A debate has raged for years as to whether natural gas is better or worse overall than coal and oil from a global warming perspective. The back-and-forth findings have been due to length of the studied time, the details of natural gas extraction, and the electricity-generating efficiency of various fuels. A new study from Cornell addresses this question by comparing the reduction of greenhouse warming that would result from substituting gas for coal and some oil to the reduction which could be achieved by instead substituting zero carbon energy sources. It was shown that substitution of natural gas reduces global warming by 40% of that which could be attained by the substitution of zero carbon energy sources. the study does not consider secondary considerations, such as economic, political, or other environmental concerns and focuses instead on global warming only.
To come to this conclusion, the author (Cathles of Cornell)considered three different future fuel consumption scenarios:
(1) a business-as-usual case, which sees energy generation capacity continue at its current pace with its current energy mix until the middle of the century, at which point the implementation of low-carbon energy sources dominates and fossil fuel-derived energy production declines;
(2) a gas substitution scenario, where natural gas replaces all coal power production and any new oil-powered facilities, with the same midcentury shift;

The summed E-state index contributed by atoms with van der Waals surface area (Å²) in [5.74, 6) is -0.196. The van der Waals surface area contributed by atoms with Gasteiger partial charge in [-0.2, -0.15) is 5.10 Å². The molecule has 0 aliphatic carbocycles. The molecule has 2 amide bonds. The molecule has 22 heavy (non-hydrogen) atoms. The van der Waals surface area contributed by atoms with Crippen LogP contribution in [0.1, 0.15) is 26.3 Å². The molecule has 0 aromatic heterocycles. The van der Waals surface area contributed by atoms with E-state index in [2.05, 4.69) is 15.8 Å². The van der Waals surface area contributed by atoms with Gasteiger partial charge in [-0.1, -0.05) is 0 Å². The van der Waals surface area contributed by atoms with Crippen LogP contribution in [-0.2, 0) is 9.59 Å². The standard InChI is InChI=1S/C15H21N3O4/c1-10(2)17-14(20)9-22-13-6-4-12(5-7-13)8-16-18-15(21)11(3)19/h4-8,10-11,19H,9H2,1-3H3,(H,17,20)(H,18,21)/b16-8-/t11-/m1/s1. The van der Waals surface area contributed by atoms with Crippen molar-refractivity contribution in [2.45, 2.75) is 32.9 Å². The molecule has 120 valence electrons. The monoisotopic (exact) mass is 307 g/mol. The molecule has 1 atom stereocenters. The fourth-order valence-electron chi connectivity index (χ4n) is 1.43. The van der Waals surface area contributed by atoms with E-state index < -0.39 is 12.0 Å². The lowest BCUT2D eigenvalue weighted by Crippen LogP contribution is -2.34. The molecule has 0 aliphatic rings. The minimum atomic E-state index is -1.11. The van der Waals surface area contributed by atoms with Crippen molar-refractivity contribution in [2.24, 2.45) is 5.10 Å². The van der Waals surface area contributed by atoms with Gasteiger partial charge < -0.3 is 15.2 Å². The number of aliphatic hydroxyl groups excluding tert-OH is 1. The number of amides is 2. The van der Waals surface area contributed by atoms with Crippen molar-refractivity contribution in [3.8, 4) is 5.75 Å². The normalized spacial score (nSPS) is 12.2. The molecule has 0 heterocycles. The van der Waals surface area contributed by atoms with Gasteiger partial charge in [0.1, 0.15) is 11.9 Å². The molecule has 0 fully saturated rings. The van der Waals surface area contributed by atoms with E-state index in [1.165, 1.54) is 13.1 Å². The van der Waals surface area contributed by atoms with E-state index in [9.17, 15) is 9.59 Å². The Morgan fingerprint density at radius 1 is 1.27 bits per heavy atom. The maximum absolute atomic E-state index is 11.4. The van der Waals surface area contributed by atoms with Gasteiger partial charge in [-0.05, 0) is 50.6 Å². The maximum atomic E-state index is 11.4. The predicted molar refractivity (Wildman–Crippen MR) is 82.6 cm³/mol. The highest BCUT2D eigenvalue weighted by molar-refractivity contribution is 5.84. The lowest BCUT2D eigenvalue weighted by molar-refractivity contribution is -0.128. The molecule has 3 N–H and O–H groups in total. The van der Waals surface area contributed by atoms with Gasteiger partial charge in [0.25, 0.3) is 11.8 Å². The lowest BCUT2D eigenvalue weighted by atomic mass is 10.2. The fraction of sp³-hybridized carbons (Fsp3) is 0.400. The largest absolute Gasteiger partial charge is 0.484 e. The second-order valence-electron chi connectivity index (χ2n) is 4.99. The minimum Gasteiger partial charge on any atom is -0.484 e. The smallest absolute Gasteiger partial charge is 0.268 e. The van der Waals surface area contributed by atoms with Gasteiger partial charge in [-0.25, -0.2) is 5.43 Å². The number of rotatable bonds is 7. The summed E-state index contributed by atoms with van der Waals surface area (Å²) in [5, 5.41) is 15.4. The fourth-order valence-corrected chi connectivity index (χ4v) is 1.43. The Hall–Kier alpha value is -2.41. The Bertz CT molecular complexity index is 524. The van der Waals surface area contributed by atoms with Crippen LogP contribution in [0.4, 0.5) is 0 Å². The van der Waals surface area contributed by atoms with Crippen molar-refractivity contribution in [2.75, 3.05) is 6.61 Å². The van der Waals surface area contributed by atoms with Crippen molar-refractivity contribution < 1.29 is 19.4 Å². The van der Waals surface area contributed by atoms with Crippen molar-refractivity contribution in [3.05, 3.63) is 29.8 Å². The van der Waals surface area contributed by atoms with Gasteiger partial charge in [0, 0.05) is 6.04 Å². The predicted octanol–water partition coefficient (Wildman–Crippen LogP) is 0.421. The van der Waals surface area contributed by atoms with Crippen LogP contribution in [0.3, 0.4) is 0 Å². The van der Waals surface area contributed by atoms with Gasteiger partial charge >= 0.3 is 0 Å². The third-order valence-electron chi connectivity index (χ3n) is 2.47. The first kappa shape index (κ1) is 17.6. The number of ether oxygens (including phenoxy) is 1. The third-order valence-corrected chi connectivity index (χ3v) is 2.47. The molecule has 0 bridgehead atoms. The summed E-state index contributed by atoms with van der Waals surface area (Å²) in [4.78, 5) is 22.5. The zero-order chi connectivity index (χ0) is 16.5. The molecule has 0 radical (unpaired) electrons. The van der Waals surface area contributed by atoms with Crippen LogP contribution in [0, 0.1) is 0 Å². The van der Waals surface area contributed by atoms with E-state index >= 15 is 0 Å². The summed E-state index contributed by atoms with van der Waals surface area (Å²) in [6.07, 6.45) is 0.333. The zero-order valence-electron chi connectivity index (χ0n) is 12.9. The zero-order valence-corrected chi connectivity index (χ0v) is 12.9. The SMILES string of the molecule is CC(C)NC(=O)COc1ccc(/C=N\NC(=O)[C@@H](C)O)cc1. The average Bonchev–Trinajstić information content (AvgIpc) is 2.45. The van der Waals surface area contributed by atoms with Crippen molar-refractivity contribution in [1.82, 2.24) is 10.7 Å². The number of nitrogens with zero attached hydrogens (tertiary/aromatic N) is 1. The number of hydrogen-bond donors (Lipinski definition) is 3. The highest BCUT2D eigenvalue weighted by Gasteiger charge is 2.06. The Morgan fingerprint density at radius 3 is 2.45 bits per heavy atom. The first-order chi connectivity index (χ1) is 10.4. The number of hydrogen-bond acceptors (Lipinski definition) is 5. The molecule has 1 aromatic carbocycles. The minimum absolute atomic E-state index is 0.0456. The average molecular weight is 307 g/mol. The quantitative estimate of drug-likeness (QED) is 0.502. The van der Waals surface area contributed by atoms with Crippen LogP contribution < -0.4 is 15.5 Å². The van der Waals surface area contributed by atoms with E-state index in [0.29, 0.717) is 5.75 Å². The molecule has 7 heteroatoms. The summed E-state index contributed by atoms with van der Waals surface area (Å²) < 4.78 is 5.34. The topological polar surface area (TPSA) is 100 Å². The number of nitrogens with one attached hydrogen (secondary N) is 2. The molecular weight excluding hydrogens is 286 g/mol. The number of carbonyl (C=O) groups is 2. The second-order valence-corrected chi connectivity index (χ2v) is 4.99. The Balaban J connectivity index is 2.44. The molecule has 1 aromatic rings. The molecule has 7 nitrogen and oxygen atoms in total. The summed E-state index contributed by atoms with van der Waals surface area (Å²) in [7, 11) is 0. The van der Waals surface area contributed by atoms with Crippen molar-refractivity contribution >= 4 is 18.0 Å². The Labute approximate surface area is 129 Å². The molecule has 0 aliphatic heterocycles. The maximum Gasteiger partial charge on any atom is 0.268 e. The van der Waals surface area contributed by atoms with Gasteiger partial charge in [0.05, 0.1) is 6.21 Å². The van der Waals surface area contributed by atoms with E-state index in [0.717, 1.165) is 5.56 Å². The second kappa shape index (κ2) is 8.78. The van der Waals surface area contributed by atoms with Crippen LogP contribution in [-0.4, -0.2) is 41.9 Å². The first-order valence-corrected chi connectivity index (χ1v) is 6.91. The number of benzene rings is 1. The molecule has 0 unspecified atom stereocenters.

(3) a low-carbon scenario, where all electricity generation is immediately and aggressively switched to non-fossil fuel sources such as solar, wind, and nuclear.
No matter the time frame considered, he concluded, substituting natural gas energy for all coal production and some oil production provides about 40 percent of the global warming benefit that a complete switch to low-carbon sources would deliver, making this a good intermediary step.
Other researchers (for example, leading climate scientist Ken Caldeira and former Microsoft executive Nathan Myhrvold) have found that the climate change related benefits of natural gas are not great enough to warrant its use as a bridge fuel (that we should just be going straight into renewable energy. This is still a contentious point of debate within this field.
"From a greenhouse point of view, it would be better to replace coal electrical facilities with nuclear plants, wind farms and solar panels, but replacing them with natural gas stations will be faster, cheaper and achieve 40 percent of the low-carbon-fast benefit," Cathles writes in the study. "Gas is a natural transition fuel that could represent the biggest stabilization wedge available to us."
For further information see Gas Study.
Extraction image via Wikipedia.